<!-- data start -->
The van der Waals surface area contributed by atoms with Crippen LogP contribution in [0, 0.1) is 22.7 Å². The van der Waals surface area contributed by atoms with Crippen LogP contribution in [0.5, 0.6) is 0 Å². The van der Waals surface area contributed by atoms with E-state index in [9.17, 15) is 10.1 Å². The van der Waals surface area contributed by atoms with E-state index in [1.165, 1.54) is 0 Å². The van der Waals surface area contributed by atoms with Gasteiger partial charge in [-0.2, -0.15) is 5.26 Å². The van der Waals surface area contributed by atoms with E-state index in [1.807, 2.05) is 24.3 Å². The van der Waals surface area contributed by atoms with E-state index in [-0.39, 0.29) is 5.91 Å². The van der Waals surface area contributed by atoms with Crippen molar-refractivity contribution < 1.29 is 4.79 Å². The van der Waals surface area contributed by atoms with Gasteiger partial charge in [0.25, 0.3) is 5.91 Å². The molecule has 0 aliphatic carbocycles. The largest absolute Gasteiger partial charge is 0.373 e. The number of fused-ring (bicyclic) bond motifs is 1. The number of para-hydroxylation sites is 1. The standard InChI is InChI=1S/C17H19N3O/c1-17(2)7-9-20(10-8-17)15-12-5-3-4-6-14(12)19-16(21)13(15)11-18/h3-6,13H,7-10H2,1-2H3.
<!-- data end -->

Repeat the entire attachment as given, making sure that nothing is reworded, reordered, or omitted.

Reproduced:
The van der Waals surface area contributed by atoms with Crippen LogP contribution in [0, 0.1) is 22.7 Å². The van der Waals surface area contributed by atoms with Crippen LogP contribution in [0.5, 0.6) is 0 Å². The van der Waals surface area contributed by atoms with E-state index in [9.17, 15) is 10.1 Å². The van der Waals surface area contributed by atoms with E-state index in [1.165, 1.54) is 0 Å². The van der Waals surface area contributed by atoms with Gasteiger partial charge in [-0.2, -0.15) is 5.26 Å². The van der Waals surface area contributed by atoms with E-state index in [1.807, 2.05) is 24.3 Å². The van der Waals surface area contributed by atoms with E-state index in [-0.39, 0.29) is 5.91 Å². The van der Waals surface area contributed by atoms with Crippen molar-refractivity contribution < 1.29 is 4.79 Å². The van der Waals surface area contributed by atoms with Gasteiger partial charge in [0.25, 0.3) is 5.91 Å². The molecule has 0 aliphatic carbocycles. The largest absolute Gasteiger partial charge is 0.373 e. The number of fused-ring (bicyclic) bond motifs is 1. The number of para-hydroxylation sites is 1. The standard InChI is InChI=1S/C17H19N3O/c1-17(2)7-9-20(10-8-17)15-12-5-3-4-6-14(12)19-16(21)13(15)11-18/h3-6,13H,7-10H2,1-2H3.